The next level
It’s time to take this blog to the next Next Level! Again!
Back when I was a young sprig of 45, I wrote a post about Jamie’s adventures with swimming, with special emphasis on how, after his Terrible Experience in 1998 (the nature of which we still have not learned), he and I set about rebuilding his confidence in the water. And I tried to describe his swimming style, developed in the course of his aquatic autodidacticism:
he’s developed an idiosyncratic swimming stroke that serves him well. His arms rarely break the plane of the water; instead, he thrusts them under his chest while frog-kicking. It’s like watching a human try to imitate a sea lion, as I’ve told him many times. (His response is usually to rotate and flip in the water like a sea lion. He’s good at it.) He can move surprisingly fast this way, however ungainly it looks.
Well, this year he finally got some instruction on How to Swim—from his coaches in the local Special Olympics program. And that requires some explanation, too.
Of course, I’ve told of Jamie’s Special Olympics exploits before—his pair of aces at a volleyball tournament at Villanova, and of course his annual performances in the local State College games every April. But the volleyball team doesn’t exist anymore. On Sunday mornings Jamie plays basketball, but last year, he didn’t even want to show up for the statewide games in June (much to the surprise and dismay of his teammates and coaches). So last fall, we had a talk. Janet and I looked over the available Special Olympics sports, and we suggested to Jamie that he might consider joining the swimming and golf teams, since he seems to love those things and does well at them. The problem was that swimming began in January and golf in late April, and I worried that we’d forget to make contact with the relevant coaches when the time came. I also wasn’t sure if Jamie’s swimming skills were good enough for actual competition, but I decided not to worry about that right away.
Sure enough, in January, when I looked for the contact sheet in the Special Olympics newsletter, it had mysteriously disappeared. Those of you familiar with the language of coupledom will know that “it mysteriously disappeared” really means “it used to be right here in the wicker basket but I think you threw it out not knowing what it was,” but never mind that. (I lose quite enough stuff on my own, anyway. And Janet keeps track of Jamie’s horse-riding appointments, because I can’t take him to those, being insanely allergic to horses.) The point is that Jamie and I missed the first practice at the Penn State natatorium (I thought it was Sundays at 5, but it was Sundays at 6), but that we’ve since managed to make all the other practices—even on April 19, when Jamie and I had to leave the State College High School hockey team’s end-of-year banquet ridiculously early in order to go to the final practice before the big Sectional meet last Sunday.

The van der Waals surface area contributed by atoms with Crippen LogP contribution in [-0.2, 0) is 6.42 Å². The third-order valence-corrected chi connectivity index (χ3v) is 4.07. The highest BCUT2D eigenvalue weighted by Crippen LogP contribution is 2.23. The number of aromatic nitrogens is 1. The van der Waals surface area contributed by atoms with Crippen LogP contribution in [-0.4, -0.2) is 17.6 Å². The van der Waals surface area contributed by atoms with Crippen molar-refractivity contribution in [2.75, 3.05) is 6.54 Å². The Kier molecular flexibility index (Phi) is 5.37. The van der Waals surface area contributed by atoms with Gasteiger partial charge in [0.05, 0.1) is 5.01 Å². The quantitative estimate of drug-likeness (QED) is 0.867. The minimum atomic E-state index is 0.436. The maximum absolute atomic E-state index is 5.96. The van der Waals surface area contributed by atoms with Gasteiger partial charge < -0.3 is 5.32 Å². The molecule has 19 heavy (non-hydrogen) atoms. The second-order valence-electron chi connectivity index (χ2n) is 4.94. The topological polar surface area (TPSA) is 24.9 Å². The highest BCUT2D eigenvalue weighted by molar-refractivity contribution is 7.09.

It turns out that Jamie is a pretty good swimmer by local standards—but the coaches weren’t having any of his idiosyncratic swimming style. So finally, finally people who know what they’re doing gave Jamie some swimming instruction. (I can swim, sure, but I swim ugly.) Indeed, they even taught him a proper backstroke, and back on the 19th I was amazed to see that they had him attempting a 25m butterfly as well.
OK, one more thing before we get to the Next Level on this blog. Last summer, while Janet was teaching in Ireland, I decided to do Everything In The World around the house. Jamie and Nick were both with me, and even helped out sometimes. We cleaned everything and went through everything and put away old pictures and videos and took tons of clothes and playthings to Goodwill and one of us even cleaned the garage and one of us even went through all the old family videotapes and 80s-bands audiotapes and took them to the Digital Conversion Place to have them all converted to DVDs and CDs. And that’s how we learned that we used our first video camera from 1992 to 1995, our second from 1998 to 2003, and our analog camera until 2004. After that, it’s all digital photos, some of which have turned up on this very blog. But we have had no “moving” “pictures” of any kind since Nick graduated from high school, because we never bought a digital “moving” “pictures” device. Jamie, who’s very invested in what he was like year by year, was mystified that there is no film of him during the years 1996-97 and 2004-, and had a very hard time believing that we simply didn’t take any. Oh, and one more thing about those films. When we played back all that stuff, Nick marveled at how much Jamie has grown since we moved to Pennsylvania: “he was a waif,” Nick said upon seeing the wispy 10-year-old, 4-foot-6, 65-pound Jamie on screen contrasted with the 16-1/2-year-old, 5-foot-6, 155-pound mesomorph by his side. I agreed, but I pointed out that Jamie’s former waifitude is also apparent in the still-photo record. What really amazed me was the audio part of the video—the squeaky little voices my kids used to have. It was like hearing Nick and Jamie on helium.
I figured now was as good a time as any for buying a digital “moving” “pictures” device, and so, in preparation for Jamie’s first-ever swim meet, I got one of those Sony things that’s about the size of a pack of cigarettes (oh, all right, a pack of big cigarettes) and spent last Saturday night reading the operating guide.